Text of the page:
With Christmas only 9 days away, I thought I’d write about the art of gift giving, and the Secret Santa gifts no one really wants. If you’ve ever received a hideous gift, the kind you look at and wonder what the heck was the person thinking, then you know what I’m talking about.
This year my neighbor participated in a Secret Santa exchange at work. The idea was to spend $10 on the gift, but not everyone follows through on that commitment. Whether it has to do with lack of time, or just laziness, I don’t know, but her gift this year was a used curling iron with gunk all over the wand. She never did find out who pulled the female name, but she was sure upset when she followed the rules and bought something nice for a male. I suppose whoever gave the gift thought they were being funny, but she found little humor in it.
And what about the person who has a reputation for giving weird gifts? I think the worst part of receiving gifts is opening them in front of the giver. What do you do when it’s a dreadful gift? Unless you’re taking acting lessons, this can be pretty tricky. I’m one of those people whose face shows every emotion I’m feeling. I’ve never been very good about hiding my feelings, try as I might—but I’m learning.
So what do you buy? In my husband’s family, everyone makes up a list of what they want for Christmas. Truth be told, I don’t like this idea at all. Where’s the surprise in that? Sure, we did that as kids, but the list was a foot long, not one item on the list.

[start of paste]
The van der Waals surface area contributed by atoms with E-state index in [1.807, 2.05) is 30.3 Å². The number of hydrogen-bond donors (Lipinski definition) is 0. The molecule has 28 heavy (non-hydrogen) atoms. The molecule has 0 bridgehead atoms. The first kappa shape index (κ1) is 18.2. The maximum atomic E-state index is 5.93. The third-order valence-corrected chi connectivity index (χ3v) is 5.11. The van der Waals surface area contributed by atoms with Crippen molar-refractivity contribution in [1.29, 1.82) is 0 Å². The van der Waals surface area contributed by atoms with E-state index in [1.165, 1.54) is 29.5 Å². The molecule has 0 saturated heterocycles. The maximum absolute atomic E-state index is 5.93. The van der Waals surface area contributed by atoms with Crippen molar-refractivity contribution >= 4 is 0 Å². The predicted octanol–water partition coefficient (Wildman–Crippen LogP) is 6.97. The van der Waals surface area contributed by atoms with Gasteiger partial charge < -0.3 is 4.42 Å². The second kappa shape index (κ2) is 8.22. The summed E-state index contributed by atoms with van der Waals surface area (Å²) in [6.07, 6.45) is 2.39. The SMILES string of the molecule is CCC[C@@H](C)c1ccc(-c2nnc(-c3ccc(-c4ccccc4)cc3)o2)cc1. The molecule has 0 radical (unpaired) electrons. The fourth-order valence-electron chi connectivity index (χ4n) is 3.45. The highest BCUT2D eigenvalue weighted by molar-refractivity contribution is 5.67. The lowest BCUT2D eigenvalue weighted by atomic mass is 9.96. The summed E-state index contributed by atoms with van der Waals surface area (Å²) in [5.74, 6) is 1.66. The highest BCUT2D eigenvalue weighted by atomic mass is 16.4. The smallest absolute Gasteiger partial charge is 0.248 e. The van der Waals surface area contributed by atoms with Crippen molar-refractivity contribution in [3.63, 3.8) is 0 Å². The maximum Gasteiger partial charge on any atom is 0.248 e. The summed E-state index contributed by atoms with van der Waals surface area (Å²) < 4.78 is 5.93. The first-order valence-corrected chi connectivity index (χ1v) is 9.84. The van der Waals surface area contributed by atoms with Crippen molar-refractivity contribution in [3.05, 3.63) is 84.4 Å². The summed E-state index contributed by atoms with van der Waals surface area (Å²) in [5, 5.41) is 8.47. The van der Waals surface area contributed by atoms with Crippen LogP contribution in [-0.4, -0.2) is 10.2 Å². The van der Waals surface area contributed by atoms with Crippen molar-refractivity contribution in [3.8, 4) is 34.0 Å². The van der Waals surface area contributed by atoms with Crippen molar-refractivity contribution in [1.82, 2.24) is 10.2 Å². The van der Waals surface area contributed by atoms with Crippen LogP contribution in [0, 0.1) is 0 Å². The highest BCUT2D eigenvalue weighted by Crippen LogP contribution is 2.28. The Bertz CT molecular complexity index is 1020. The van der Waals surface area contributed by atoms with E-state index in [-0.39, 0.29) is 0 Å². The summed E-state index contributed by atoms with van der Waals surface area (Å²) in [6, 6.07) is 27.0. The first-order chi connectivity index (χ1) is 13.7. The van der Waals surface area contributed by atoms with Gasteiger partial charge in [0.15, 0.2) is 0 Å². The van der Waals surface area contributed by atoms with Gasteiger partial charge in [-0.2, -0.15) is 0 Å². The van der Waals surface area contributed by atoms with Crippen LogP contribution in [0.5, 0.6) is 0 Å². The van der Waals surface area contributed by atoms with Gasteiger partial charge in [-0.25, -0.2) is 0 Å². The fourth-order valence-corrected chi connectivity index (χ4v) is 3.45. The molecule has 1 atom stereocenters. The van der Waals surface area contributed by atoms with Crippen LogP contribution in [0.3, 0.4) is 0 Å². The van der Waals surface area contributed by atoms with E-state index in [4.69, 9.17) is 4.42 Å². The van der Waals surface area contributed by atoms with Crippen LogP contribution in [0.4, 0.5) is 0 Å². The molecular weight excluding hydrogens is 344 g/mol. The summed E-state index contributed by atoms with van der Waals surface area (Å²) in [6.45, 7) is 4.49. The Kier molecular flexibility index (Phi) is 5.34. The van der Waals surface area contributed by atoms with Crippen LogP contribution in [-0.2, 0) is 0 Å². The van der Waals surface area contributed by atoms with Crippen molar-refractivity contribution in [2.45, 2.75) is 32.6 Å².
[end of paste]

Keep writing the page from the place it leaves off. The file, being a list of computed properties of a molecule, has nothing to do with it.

Another thing that irritates me is the exchanging of gift cards in the same dollar amount. That’s like giving back the money we each spent. So why do I need a gift card in the same dollar amount you gave me?
My personal preference for buying a gift is to give the person something they wouldn’t buy for themselves. And if your buying for kids for example, please don’t ask their parents because chances are it’s going to be something educational. Sure, that’s a noble objective, but kids don’t want something educational—they’re in school all week. They want a Harry Potter DS DVD or something fun.
I can remember when our grandson was 5 years old. We bought him what his father said he should have. When Peter opened the gift, he made a face and handed it back to us saying, “I don’t want this.” True, it was rude, and he got a good tongue lashing for it, but be the aunt or grandparent whose gifts are looked forward to.
Let’s face it. It takes time and thought to give the perfect gift. Unfortunately, in today’s hustle bustle world, no one takes the time anymore. Try listening when people talk and make mental notes about the things they’ve mentioned they want. Chances are it’ll be a big hit and they probably won’t even remember having mentioned it, but so glad they did.
So what do you do with gifts you don’t want or like? Do you recycle, sell it at a garage sale, exchange it, tuck it away in a drawer somewhere, or give it to Goodwill?